The Rev. Columba Stewart pulls up an image on a large computer screen in his office at St. John's Hill Museum and Manuscript Library. It's from the archive of a Chaldean Catholic church in Iraq, from a hand-written book of worship hundreds of years old.
Scholars were able to save this text. Stewart can only guess at how many documents have been destroyed in the wars and internecine battles scarring the Middle East.
"It happens so quickly and it happens with such devastating force, and this is simply a phenomenon of the mechanization of warfare — and the level of destruction is so much greater," he said of the lightning fast speed of modern warfare now threatening ancient documents.
Scholars in Iraq and at St. John's University in Collegeville are working together to save documents, many of them Christian in origin, that define Middle Eastern culture. The team searches out old documents, cleans them and stores a digital image on a small hard drive that makes its way from Erbil, the Kurdish capital, to Collegeville.
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Stewart's goal is to use digital technology to give anyone in the world access with the click of a mouse to more than 40,000 of the library's manuscripts.
Born and raised in Houston, Texas, the 57-year-old Benedictine monk is a graduate of Harvard, Yale and Oxford universities who directs St. John's manuscript library.
Some call it a "library of libraries." St. John's monks began collecting and archiving rare manuscripts 50 years ago. The Hill Museum and Manuscript Library has partnerships with hundreds of libraries to sustain its image collections. It makes photographs of all images as a kind of safety net for the endangered documents of threatened communities.
The work has taken teams to Turkey, Ethiopia, Mali, India and Iraq.
His colleague, the Rev. Nageeb Michaeel, was born and raised in Iraq. Trained as a petroleum engineer, Michaeel decided to become a Dominican monk. The library's collaboration with him began in 2009.
Stewart and Michaeel swap emails almost every day and talk by phone frequently. Michaeel's team was forced to leave Mosul in an area of Iraq controlled by ISIS after the Islamic fighters took control of that city.
The scholars joined thousands of refugees who have descended on the northern Kurdish capitol of Erbil. The security of Erbil may be solidified somewhat by the deal announced this week between Kurds and Iraqi leaders in Baghdad to share the region's oil revenue.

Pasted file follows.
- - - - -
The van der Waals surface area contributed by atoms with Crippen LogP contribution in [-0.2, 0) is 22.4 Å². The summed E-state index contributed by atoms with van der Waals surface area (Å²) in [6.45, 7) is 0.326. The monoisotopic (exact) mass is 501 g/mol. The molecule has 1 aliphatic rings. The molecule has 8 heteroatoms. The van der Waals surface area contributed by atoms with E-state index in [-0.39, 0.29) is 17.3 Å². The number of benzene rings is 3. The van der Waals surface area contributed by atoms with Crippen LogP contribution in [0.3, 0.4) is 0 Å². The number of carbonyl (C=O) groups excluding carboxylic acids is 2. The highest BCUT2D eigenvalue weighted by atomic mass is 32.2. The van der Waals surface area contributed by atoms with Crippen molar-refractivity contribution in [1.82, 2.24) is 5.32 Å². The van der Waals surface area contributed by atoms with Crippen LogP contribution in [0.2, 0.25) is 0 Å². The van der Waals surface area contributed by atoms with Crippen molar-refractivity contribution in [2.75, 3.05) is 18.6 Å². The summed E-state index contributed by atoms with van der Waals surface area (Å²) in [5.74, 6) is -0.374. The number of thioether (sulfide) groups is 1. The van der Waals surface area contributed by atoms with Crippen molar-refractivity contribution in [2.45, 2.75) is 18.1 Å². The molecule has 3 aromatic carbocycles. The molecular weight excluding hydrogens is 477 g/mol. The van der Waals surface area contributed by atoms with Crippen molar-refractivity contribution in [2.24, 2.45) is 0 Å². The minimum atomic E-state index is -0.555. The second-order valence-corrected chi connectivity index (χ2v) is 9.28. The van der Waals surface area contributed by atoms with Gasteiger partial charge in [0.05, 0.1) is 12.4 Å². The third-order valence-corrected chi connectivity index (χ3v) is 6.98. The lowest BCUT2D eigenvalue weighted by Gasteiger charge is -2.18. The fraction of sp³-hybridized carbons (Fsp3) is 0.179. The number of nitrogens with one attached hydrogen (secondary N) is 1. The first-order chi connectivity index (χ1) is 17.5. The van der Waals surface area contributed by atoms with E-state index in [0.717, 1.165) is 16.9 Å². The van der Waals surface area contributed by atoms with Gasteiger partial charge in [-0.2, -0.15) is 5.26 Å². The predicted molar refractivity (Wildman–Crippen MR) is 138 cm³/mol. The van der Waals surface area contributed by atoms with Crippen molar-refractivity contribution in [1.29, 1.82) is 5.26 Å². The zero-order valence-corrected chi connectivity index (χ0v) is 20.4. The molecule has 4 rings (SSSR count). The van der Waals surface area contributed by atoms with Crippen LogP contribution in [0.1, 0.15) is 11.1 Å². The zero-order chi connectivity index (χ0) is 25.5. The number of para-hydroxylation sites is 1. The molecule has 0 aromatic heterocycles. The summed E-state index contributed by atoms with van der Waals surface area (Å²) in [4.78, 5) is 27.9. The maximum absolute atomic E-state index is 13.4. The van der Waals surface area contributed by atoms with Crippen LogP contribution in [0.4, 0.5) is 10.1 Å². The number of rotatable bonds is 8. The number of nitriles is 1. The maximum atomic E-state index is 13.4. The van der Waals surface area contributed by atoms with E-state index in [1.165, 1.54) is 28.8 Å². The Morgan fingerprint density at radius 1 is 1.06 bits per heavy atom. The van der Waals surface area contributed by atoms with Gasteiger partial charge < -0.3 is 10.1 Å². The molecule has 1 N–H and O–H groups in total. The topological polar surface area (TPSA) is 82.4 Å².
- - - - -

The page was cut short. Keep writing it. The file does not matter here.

During a recent conversation, Stewart said he could hear the sadness in his colleague's voice over the region's flood of refugees — "leaving everything behind, the elderly and the sick, stumbling through the desert to get to Erbil to safety."
Christians in Iraq are a minority, but their roots in the region are deep. These days, Christians and some Muslims are under attack in Iraq by Islamic State fighters.
"They represent this kind of cultural patrimony," says Stewart, adding that fighters are willing to destroy the work of Christians and Muslims alike that's deemed unworthy. "They are equal opportunity destroyers of culture."
Stewart, though, is more inclined to note successes. This includes items from the Baghdad history museum that were buried in 2003 to protect them from the war, and then recovered in 2013.
Another success was the recovery of manuscripts from the Dominican Priory in Mosul, a city now held by the Islamic State. There were dictionaries and descriptions of the region's Christian and non-Christian ethnic groups, including clothing they wore.
Every document is unique. Older documents often reflect the Middle East's multi-ethnic environment.
"There was awareness that they shared a common faith even if they had differences over details of it," Stewart said. "These manuscripts often tell the story of precisely that kind of cultural overlap."
The library's images of manuscripts include works on astronomy, medicine and religion.
Some have notes in the margins, noting a particularly bad or good harvest, "or a note about this is the year that Mongols came and destroyed all the monasteries," he said.
The value of saving old documents can be seen in the work of Islamic intellectuals from centuries ago, he added. They translated the works of great thinkers who would influence the course of western culture.
That includes "a very lively Arabic translation tradition of Aristotle," Stewart said. "Aristotle is the foundation for the work of Thomas Aquinas. So the recovery of that tradition through the medium of transmission through Islamic culture is a central part of making us who we are today."